4. MERV 13-16: These are the highest quality standard filters you can get for your HVAC system. They are very effective at removing particulates of 0.3 microns and larger. They will fit in most HVAC systems without the need for special frames or mountings.

When using high-MERV filters, remember that they can be very thick and dense, which can interfere with the airflow in your HVAC system. Impeded airflow can damage your HVAC equipment, so make sure your furnace or air conditioner can handle the thicker high-MERV filters before installing one. Your local trusted HVAC contractor can test your system’s airflow and make any needed adjustments.

HEPA Filters: Extra Power for Your Air Filtration Needs

In some cases, you may want air filtration levels that exceed that offered by even the best standard filter. If so, HEPA (High-Efficiency Particulate Air) filters may be your best choice. HEPA filters provide air filtration at MERV levels of 17 to 20. They are extremely effective, removing 99.97 percent of the particulates found in indoor air. Activated charcoal or carbon inserts can also remove fumes, vapors and odors.

HEPA air filtration systems are sealed, self-contained units that are installed as an addition to your existing heating or cooling system. The airflow from your HVAC unit is routed through the HEPA unit. Inside, the extremely effective filters remove particulates before the air continues on its normal path through the HVAC system.

HEPA units capture airborne particles and other contaminants in three different ways:

  1. Interception: Particles are attracted to the surface of the filter when they come close enough to it.
  2. Impaction: As particulates move along with the airflow, they make physical contact with the filter and remain in place.
  3. Diffusion: Small particulates collide with other particulates or air molecules and are deflected toward the filter, where they are trapped and held in place.

The most common uses for HEPA filters are in settings where air quality is vitally important, such as medical facilities, computer clean rooms and factories that manufacture sensitive electronics. There are situations in which they would be appropriate in residential settings, such as when a resident has a respiratory condition that requires very clean indoor air.

Like other types of high-efficiency, high-MERV filters, HEPA systems can cause problems with the airflow in your HVAC equipment. Check your heating and cooling system for compatibility before installing a HEPA air filtration unit.

The Importance of Regular Filter Changes

As particulates and other material accumulate in the filters in your HVAC system, the effectiveness of the filter decreases and air filtration suffers. When an air filter is dirty or clogged, your furnace or air conditioner can’t produce adequate airflow for proper system operation. Further, dirty filters are much less effective at removing contaminants from the limited amount of air that does manage to flow through them. Regular filter changes are vital to keeping your HVAC system working properly and to maintaining high levels of air filtration.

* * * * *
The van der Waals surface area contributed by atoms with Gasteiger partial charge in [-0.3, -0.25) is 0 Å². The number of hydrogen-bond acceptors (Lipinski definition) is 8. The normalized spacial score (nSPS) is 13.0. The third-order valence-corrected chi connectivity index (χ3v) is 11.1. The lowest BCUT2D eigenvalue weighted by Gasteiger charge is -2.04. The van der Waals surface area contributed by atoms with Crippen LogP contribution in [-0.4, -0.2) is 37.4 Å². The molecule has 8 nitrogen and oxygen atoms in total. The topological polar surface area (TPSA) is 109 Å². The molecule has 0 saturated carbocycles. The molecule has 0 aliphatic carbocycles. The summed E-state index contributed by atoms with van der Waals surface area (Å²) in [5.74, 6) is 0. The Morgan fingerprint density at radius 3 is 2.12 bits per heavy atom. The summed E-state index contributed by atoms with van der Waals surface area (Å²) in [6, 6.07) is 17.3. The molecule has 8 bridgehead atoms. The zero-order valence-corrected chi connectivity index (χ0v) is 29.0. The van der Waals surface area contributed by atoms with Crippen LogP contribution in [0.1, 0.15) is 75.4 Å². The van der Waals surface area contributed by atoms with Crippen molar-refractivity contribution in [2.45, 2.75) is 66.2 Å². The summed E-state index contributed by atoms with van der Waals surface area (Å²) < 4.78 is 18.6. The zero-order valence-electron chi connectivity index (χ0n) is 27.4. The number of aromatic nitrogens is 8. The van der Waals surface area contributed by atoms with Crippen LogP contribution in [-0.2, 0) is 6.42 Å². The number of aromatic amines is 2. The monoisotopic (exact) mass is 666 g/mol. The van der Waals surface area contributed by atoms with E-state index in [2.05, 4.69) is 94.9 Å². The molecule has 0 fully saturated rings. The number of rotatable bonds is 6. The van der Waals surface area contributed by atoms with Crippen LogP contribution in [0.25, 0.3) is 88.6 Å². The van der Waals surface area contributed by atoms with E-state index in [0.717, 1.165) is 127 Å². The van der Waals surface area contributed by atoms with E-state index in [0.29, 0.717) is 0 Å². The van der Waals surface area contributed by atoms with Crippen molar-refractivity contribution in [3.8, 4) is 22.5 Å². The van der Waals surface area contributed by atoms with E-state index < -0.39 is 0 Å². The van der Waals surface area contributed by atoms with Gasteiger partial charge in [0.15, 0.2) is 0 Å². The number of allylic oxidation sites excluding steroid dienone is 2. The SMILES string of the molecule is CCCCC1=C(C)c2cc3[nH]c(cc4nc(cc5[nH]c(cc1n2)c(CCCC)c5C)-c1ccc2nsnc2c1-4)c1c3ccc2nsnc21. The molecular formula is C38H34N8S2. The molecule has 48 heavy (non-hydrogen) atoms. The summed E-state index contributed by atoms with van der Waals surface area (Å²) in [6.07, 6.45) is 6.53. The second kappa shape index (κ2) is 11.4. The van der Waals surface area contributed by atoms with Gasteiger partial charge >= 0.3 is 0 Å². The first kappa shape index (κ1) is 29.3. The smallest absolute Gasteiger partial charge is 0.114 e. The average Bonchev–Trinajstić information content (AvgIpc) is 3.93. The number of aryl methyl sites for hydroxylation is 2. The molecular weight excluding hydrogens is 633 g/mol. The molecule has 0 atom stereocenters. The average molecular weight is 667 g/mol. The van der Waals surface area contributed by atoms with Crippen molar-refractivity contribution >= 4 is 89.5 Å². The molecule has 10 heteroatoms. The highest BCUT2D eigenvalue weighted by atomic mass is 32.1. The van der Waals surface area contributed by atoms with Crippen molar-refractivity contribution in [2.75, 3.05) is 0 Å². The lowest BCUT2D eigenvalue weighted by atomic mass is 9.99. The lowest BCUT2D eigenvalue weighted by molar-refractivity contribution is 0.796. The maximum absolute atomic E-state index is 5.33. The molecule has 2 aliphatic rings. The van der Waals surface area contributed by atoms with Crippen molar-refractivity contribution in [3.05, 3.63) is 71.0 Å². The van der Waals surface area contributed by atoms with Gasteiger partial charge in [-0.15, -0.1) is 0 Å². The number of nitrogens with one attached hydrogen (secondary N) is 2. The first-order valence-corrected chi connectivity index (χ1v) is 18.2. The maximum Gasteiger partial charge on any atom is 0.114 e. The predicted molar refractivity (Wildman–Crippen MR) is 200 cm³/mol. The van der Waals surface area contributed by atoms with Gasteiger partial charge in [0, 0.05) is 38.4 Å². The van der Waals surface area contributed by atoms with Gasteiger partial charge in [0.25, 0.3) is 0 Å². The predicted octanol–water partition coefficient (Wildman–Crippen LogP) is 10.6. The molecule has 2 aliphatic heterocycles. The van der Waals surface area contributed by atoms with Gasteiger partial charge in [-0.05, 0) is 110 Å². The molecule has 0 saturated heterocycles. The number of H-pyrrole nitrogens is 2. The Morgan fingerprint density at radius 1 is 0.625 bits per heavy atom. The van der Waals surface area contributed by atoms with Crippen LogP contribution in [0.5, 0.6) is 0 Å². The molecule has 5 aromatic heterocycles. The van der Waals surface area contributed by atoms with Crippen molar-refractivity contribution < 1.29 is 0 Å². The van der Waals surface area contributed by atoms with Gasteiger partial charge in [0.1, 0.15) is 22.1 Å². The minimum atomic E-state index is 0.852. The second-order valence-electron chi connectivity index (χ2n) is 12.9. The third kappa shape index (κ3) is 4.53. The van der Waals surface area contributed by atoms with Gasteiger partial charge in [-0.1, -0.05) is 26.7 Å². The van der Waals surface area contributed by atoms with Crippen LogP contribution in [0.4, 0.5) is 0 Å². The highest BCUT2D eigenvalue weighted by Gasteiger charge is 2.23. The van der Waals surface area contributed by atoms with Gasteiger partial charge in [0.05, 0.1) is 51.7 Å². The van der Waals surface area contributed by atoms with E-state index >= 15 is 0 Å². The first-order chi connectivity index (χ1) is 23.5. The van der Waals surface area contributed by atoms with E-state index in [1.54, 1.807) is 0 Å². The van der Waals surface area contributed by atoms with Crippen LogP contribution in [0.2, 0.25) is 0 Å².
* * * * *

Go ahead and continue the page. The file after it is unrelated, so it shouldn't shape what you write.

In general, HVAC air filters should be checked at least once a month and replaced if they are dirty. An effective method of determining if a filter is too dirty to use is to hold the filter itself up to a light source, such as a ceiling light or lamp. If you can’t see light shining through the filter, it should be changed.

Filters should be changed every three months as part of regular system maintenance.

Regular filter changes will provide noticeable benefits such as:

  • Improved indoor air quality: Dirty filters can’t capture and remove airborne contaminants effectively. Worse, the particulates they’ve already trapped can sometimes be dislodged and sent back into your home’s indoor air. The cleaner you keep your filter, the cleaner your indoor air will be.
  • Better HVAC system performance and efficiency: If an air filter is dirty and clogged, it causes your furnace or air conditioner to work harder to produce heating or cooling. It will take longer for your HVAC system to heat or cool your home. This additional stress on the system increases energy use, which will drive your monthly utility bills higher than they should be.
  • Fewer malfunctions and breakdowns: Dirty filters are a primary cause of HVAC system problems. Blocked airflow produces stress on your HVAC system’s components, such as the fans and air handlers, which increases wear and tear while making it more likely the system will malfunction or break down completely.

Customers in Chicago, northwestern Indiana, and southwestern Michigan can rely on Comfort24-7 for professional HVAC sales, installation, maintenance and repair. Contact us today for more information on air filtration and how it can keep your indoor environment more comfortable, or for help finding an air filtration system with the proper filters to use for your situation.